Asbestos closed their Philadelphia high school. They still put on a show.

Several young people stand on a stage and sing in front of a backdrop of a bridge and a woman.
Students at Frankford High School in Philadelphia perform Lin-Manuel Miranda’s “In the Heights.” Although their school was closed in early April due to the discovery of loose asbestos, Frankford students and staff persevered and managed to put on the show at Kensington Creative and Performing Arts High School. (Dale Mezzacappa / Chalkbeat)

Asbestos scare or not, the show must go on.

When Philadelphia’s Frankford High School closed in early April due to the discovery of loose, dangerous asbestos in the building, a cast and crew of more than two dozen students were working hard on a production of “In the Heights, the musical about the hopes, dreams, and travails of young people living in the barrio in Washington Heights near the George Washington Bridge in New York City. 

The show’s music director Rebecca Wizov couldn’t believe it. Of all the challenges that come with working in the Philadelphia school district, this was a new one. The students had been rehearsing since December.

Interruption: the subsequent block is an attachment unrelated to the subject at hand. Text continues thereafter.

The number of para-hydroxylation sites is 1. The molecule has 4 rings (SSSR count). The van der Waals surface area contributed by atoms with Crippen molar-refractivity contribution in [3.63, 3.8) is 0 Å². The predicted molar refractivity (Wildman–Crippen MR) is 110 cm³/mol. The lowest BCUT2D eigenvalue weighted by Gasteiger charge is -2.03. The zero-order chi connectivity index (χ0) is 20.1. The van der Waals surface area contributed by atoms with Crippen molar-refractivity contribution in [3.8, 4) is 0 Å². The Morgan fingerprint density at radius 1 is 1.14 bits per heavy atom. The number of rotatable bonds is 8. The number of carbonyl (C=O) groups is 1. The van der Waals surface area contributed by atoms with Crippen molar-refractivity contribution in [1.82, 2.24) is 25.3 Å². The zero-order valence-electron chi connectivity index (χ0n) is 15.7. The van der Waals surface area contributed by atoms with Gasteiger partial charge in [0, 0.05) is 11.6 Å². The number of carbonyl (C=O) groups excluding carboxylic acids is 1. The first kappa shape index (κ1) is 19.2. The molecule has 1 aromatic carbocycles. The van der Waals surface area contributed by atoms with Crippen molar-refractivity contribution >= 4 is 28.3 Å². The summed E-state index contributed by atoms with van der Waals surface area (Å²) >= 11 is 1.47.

But Wizov, a Frankford teacher, and Frankford Principal Michael Calderone sprang into action. “We went into full damage control, finding a venue to switch the performance to,” Wizov said. 

Last week, their efforts paid off as the students put on an exuberant production of the show — which put “Hamilton” creator Lin-Manuel Miranda on the map and was co-written by Philadelphia native Quiara Alegría Hudes — at Kensington Creative and Performing Arts High School before ecstatic audiences of family and friends. They staged three performances on Thursday, Friday, and Saturday.

The journey was a “crazy roller coaster,” said Jaden Colon-Torres, a sophomore who starred as Usnavi, the open-hearted bodega owner who longs for his native Dominican Republic. “But we made it happen.” 

After Frankford closed, the students first moved rehearsals to nearby Harding Middle School. Then, when the weather turned nice, they switched to the grand elevated space outside the main entrance of Frankford, a mammoth, nearly century-old building on Oxford Avenue.

The original plan was to put on the show at Fels High School, a little over a mile away from Frankford (which is slated to stay closed the rest of this school year as the district seeks an alternative space to resume in-person learning). Shortly after the school building closed on April 7, the district sent over vans to move the set pieces, costumes and props, but none of the school employees were allowed inside the building to retrieve them. Workers in protective gear were sent over to help. 

“We had to make a detailed list.” Wizov said. “That was hard, but we were able to do it.”